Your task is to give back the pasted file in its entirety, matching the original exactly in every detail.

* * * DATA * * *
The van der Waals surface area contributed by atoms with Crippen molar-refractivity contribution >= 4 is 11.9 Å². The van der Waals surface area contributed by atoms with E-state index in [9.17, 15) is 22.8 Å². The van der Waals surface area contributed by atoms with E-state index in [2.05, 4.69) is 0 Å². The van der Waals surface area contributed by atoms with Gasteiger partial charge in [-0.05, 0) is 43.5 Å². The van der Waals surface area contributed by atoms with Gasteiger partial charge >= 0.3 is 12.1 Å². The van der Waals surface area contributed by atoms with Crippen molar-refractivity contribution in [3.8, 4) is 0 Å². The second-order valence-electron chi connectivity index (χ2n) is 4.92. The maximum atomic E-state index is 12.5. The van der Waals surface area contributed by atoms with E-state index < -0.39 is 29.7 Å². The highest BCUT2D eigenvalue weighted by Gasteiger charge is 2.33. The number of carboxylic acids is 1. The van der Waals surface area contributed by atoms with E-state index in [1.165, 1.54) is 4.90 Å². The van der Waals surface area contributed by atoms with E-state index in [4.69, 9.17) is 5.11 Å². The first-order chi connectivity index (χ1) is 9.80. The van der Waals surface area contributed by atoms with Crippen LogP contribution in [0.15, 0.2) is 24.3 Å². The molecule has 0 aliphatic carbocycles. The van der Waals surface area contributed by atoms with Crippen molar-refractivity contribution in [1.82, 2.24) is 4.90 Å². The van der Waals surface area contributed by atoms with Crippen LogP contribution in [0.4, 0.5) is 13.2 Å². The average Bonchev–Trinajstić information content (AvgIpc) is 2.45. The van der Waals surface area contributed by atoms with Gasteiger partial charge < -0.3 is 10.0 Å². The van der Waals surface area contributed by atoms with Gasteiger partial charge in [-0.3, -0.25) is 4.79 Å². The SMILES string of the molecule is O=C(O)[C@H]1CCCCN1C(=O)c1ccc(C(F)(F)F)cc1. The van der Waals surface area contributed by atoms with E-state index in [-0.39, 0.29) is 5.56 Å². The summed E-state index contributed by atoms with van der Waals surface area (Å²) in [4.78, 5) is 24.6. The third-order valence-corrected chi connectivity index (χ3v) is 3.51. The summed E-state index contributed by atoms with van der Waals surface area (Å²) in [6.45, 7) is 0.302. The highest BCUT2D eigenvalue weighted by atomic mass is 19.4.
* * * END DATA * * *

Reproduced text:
The van der Waals surface area contributed by atoms with Crippen molar-refractivity contribution >= 4 is 11.9 Å². The van der Waals surface area contributed by atoms with E-state index in [9.17, 15) is 22.8 Å². The van der Waals surface area contributed by atoms with E-state index in [2.05, 4.69) is 0 Å². The van der Waals surface area contributed by atoms with Gasteiger partial charge in [-0.05, 0) is 43.5 Å². The van der Waals surface area contributed by atoms with Gasteiger partial charge >= 0.3 is 12.1 Å². The van der Waals surface area contributed by atoms with Crippen molar-refractivity contribution in [3.8, 4) is 0 Å². The second-order valence-electron chi connectivity index (χ2n) is 4.92. The maximum atomic E-state index is 12.5. The van der Waals surface area contributed by atoms with E-state index < -0.39 is 29.7 Å². The highest BCUT2D eigenvalue weighted by Gasteiger charge is 2.33. The number of carboxylic acids is 1. The van der Waals surface area contributed by atoms with E-state index in [1.165, 1.54) is 4.90 Å². The van der Waals surface area contributed by atoms with E-state index in [4.69, 9.17) is 5.11 Å². The first-order chi connectivity index (χ1) is 9.80. The van der Waals surface area contributed by atoms with Crippen LogP contribution in [0.15, 0.2) is 24.3 Å². The molecule has 0 aliphatic carbocycles. The van der Waals surface area contributed by atoms with Crippen molar-refractivity contribution in [1.82, 2.24) is 4.90 Å². The van der Waals surface area contributed by atoms with Crippen LogP contribution in [0.4, 0.5) is 13.2 Å². The average Bonchev–Trinajstić information content (AvgIpc) is 2.45. The van der Waals surface area contributed by atoms with Gasteiger partial charge < -0.3 is 10.0 Å². The van der Waals surface area contributed by atoms with Gasteiger partial charge in [-0.3, -0.25) is 4.79 Å². The SMILES string of the molecule is O=C(O)[C@H]1CCCCN1C(=O)c1ccc(C(F)(F)F)cc1. The van der Waals surface area contributed by atoms with E-state index in [-0.39, 0.29) is 5.56 Å². The summed E-state index contributed by atoms with van der Waals surface area (Å²) in [4.78, 5) is 24.6. The third-order valence-corrected chi connectivity index (χ3v) is 3.51. The summed E-state index contributed by atoms with van der Waals surface area (Å²) in [6.45, 7) is 0.302. The highest BCUT2D eigenvalue weighted by atomic mass is 19.4.